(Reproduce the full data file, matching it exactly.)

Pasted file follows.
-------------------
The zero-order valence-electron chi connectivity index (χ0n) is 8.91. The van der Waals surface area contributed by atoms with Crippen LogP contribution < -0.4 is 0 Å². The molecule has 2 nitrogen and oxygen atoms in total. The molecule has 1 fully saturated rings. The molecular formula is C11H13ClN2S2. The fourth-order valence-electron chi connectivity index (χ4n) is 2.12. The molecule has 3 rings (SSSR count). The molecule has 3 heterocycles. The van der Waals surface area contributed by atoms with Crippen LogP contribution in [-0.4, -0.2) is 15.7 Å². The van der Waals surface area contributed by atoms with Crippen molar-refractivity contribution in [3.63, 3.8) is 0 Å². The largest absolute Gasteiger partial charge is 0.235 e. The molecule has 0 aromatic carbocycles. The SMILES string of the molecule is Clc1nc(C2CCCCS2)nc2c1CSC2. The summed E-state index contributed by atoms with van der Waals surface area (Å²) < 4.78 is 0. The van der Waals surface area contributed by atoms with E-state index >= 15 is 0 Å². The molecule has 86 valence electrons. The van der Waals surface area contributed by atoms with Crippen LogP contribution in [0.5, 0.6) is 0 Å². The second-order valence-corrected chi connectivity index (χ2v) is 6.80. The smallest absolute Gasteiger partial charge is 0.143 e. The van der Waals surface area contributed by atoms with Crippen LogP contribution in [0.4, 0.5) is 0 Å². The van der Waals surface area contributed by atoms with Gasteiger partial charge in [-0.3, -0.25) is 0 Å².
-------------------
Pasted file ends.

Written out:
The zero-order valence-electron chi connectivity index (χ0n) is 8.91. The van der Waals surface area contributed by atoms with Crippen LogP contribution < -0.4 is 0 Å². The molecule has 2 nitrogen and oxygen atoms in total. The molecule has 1 fully saturated rings. The molecular formula is C11H13ClN2S2. The fourth-order valence-electron chi connectivity index (χ4n) is 2.12. The molecule has 3 rings (SSSR count). The molecule has 3 heterocycles. The van der Waals surface area contributed by atoms with Crippen LogP contribution in [-0.4, -0.2) is 15.7 Å². The van der Waals surface area contributed by atoms with Crippen molar-refractivity contribution in [3.63, 3.8) is 0 Å². The largest absolute Gasteiger partial charge is 0.235 e. The molecule has 0 aromatic carbocycles. The SMILES string of the molecule is Clc1nc(C2CCCCS2)nc2c1CSC2. The summed E-state index contributed by atoms with van der Waals surface area (Å²) < 4.78 is 0. The van der Waals surface area contributed by atoms with E-state index >= 15 is 0 Å². The molecule has 86 valence electrons. The van der Waals surface area contributed by atoms with Crippen LogP contribution in [0.5, 0.6) is 0 Å². The second-order valence-corrected chi connectivity index (χ2v) is 6.80. The smallest absolute Gasteiger partial charge is 0.143 e. The van der Waals surface area contributed by atoms with Crippen LogP contribution in [0.4, 0.5) is 0 Å². The van der Waals surface area contributed by atoms with Gasteiger partial charge in [-0.3, -0.25) is 0 Å².